Accessing Super Early: What your future self would tell you
Following the announcement that part of the stimulus package allows eligible individuals to access up to $20,000 of their super tax-free, the ATO has approved over 456,000 applications.
BDO superannuation partner Mark Wilkinson is urging Aussies not to rush the decision, explaining that implications in 30-40 years’ time could be life-changing.
While accessing super during a time of financial hardship can ease pressure, $10,000 today could mean $160,000 when it comes to retirement in 40 years’ time.
How will this affect retirement?
Many factors play a part in how this will affect super funds later in life, such as the age of withdrawal, how much is withdrawn and when retirement will be.
The following questions are a few of the variables which contribute to long term effects:
- What will the money withdrawn be used for?
- How long until retirement?
- Will catch-up contributions be made?
- What investment return will be earnt in the future?
- What fees and taxes will be paid on remaining retirement money?
The following graphs highlight the ability of this variation to affect funds at retirement when withdrawing of funds occurs at 25 and 35:
It is also important to note that if $20,000 (the full amount, two lots of $10,000 withdrawn at separate times, see our article here for more information on rules of withdrawal), it is not possible to return all withdrawn funds at one time as contribution caps exist.
The end net result is highly dependent on investment assumptions, made up of:
- The average return rate on investments
- Tax rates
- Average inflation rate
- Likely average fees
What is the difference between nominal and real returns?
Nominal returns are what an investment is expected to produce, without inflation taken into account.
Real returns take into account inflation.
To example the difference between the two, if the S&P/ASX200 average return of 7.9% is taken and assumed inflation over the period was 3%, then the real return is 4.9%
The main difference here making predictions based on nominal or real returns is are they predicted using future dollars or today’s dollars.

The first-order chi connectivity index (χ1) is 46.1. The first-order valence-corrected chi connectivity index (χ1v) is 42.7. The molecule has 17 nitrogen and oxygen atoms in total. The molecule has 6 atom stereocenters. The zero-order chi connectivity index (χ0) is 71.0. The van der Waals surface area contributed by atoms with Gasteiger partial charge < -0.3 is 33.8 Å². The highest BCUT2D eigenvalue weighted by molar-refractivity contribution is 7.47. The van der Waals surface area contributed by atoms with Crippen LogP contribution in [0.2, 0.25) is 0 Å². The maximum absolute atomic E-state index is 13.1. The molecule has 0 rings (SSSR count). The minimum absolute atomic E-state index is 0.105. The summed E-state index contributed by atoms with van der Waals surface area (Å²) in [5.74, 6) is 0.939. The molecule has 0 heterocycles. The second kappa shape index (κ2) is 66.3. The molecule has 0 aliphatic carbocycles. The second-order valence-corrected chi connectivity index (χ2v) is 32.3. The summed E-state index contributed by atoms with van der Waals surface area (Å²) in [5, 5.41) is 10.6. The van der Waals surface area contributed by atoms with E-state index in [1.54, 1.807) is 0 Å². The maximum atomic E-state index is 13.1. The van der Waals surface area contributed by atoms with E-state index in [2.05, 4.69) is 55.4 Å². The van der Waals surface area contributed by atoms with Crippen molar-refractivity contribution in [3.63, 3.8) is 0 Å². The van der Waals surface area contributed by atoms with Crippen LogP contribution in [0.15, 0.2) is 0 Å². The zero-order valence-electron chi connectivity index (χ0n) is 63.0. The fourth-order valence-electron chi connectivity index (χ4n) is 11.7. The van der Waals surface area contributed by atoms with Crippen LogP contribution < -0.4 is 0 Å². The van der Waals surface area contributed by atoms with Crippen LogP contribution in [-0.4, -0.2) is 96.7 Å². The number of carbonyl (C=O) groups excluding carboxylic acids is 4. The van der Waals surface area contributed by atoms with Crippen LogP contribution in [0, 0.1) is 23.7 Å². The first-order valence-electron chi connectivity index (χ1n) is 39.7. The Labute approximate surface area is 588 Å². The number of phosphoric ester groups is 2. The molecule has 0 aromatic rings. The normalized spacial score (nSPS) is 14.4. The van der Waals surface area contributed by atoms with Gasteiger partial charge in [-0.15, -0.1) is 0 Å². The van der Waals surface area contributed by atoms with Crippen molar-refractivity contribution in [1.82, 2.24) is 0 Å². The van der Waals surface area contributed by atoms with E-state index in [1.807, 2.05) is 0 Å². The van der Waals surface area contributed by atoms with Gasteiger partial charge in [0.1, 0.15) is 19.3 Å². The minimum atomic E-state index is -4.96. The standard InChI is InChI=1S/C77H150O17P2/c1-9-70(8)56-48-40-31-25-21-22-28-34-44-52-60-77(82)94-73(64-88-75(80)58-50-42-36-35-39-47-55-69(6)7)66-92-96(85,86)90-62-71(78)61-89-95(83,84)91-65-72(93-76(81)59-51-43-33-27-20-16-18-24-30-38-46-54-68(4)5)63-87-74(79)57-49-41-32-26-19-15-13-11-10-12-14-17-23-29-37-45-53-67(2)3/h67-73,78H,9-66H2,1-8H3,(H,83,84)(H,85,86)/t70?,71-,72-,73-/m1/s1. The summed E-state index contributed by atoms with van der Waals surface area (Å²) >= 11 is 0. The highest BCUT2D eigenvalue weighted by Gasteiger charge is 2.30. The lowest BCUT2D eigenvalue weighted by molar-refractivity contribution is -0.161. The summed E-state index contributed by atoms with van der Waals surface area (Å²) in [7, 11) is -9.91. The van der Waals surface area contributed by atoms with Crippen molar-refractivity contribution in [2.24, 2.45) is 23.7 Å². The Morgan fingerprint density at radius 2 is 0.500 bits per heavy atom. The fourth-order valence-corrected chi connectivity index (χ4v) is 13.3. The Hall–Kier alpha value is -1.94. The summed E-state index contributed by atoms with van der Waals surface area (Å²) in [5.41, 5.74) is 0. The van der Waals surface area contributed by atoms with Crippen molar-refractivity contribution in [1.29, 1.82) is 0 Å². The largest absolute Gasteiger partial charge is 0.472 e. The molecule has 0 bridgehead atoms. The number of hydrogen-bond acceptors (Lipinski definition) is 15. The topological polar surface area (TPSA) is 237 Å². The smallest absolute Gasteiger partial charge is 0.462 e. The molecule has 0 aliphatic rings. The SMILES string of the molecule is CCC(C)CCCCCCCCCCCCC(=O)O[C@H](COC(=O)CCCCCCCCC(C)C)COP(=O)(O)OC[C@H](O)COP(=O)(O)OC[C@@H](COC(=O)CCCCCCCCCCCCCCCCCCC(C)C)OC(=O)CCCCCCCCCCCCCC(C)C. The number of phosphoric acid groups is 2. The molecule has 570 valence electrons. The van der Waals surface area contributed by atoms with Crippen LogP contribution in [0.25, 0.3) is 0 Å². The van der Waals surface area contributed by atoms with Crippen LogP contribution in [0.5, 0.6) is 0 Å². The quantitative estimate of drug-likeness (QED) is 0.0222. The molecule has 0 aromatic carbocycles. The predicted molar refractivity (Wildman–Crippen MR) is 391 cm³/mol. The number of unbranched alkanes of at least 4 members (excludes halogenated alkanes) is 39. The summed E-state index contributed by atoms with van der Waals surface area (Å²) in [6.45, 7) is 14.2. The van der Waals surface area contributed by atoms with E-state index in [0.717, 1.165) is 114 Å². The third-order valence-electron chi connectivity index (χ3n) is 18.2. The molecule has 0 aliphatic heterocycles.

The 72 rule
A simple formula for calculation is the 72 rule.
To calculate how long it will take for money to double in value based on average return, divide the rate of return by 72.
As an example, if a 7% return is assumed, it will take approximately 10 years for money to double in value.
Want to know more?
Keeping up with Government support packages can be difficult as they are frequently changing. That’s why we’ve put all of our tools and information in one place, please click here. This page will be regularly updated, so please check back in from time to time.
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With a financial advisor, taking steps to secure your futures nest egg can be an easier process. Let a Modoras Financial Planner guide you to a strategy that will meet your goals. Call us on 1300 888 803 for a complimentary consultation.
IMPORTANT INFORMATION: This blog has been prepared by Modoras Pty. Ltd. ABN 86 068 034 908 an Australian Financial Services and Credit Licences (Number 233209). The information and opinions contained in this presentation is general information only and is not intended to represent specific personal advice (Accounting, taxation, financial, insurance or credit). No individuals’ personal circumstances have been taken into consideration for the preparation of this material. Any individual making any investment or borrowing decisions should make their own assessment taking into account their own particular circumstances. The information and opinions herein do not constitute any recommendation to borrow funds or purchase, sell or hold any particular investment. Modoras Pty Ltd recommends that no financial product or financial service be acquired or disposed of, credit contract entered into or financial strategy adopted without you first obtaining professional personal financial advice suitable and appropriate to your own personal needs, objectives, goals and circumstances. Information, forecasts and opinions contained in this blog may change without notice. Modoras Pty. Ltd. does not guarantee the accuracy of the information at any particular time. Although care has been exercised in compiling the information contained within, Modoras Pty. Ltd. does not warrant that the articles within are free from errors, inaccuracies or omissions. To the extent permissible by law, neither Modoras Pty. Ltd. nor its employees, representatives or agents (including associated and affiliated companies) accept liability for loss or damages incurred as a result of a person acting in reliance of this publication.